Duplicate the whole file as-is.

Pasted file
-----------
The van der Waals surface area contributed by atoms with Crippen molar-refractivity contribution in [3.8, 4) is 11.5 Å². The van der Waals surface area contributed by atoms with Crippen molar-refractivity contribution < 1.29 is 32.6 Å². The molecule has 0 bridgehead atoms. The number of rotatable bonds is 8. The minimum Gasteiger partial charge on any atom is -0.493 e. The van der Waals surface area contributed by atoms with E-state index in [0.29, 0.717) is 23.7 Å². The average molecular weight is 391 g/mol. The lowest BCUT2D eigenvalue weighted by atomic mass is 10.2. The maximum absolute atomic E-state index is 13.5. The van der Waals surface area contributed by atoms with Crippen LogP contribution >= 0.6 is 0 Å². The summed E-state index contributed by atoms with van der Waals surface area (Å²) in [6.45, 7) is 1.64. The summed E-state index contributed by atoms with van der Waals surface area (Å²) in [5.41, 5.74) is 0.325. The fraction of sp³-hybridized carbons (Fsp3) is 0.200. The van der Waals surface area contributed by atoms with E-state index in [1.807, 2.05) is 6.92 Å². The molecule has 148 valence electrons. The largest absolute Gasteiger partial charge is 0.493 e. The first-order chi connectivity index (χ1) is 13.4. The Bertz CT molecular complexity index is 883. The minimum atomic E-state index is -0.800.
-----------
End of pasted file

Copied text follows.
The van der Waals surface area contributed by atoms with Crippen molar-refractivity contribution in [3.8, 4) is 11.5 Å². The van der Waals surface area contributed by atoms with Crippen molar-refractivity contribution < 1.29 is 32.6 Å². The molecule has 0 bridgehead atoms. The number of rotatable bonds is 8. The minimum Gasteiger partial charge on any atom is -0.493 e. The van der Waals surface area contributed by atoms with E-state index in [0.29, 0.717) is 23.7 Å². The average molecular weight is 391 g/mol. The lowest BCUT2D eigenvalue weighted by atomic mass is 10.2. The maximum absolute atomic E-state index is 13.5. The van der Waals surface area contributed by atoms with Crippen LogP contribution >= 0.6 is 0 Å². The summed E-state index contributed by atoms with van der Waals surface area (Å²) in [6.45, 7) is 1.64. The summed E-state index contributed by atoms with van der Waals surface area (Å²) in [5.41, 5.74) is 0.325. The fraction of sp³-hybridized carbons (Fsp3) is 0.200. The van der Waals surface area contributed by atoms with E-state index in [1.807, 2.05) is 6.92 Å². The molecule has 148 valence electrons. The largest absolute Gasteiger partial charge is 0.493 e. The first-order chi connectivity index (χ1) is 13.4. The Bertz CT molecular complexity index is 883. The minimum atomic E-state index is -0.800.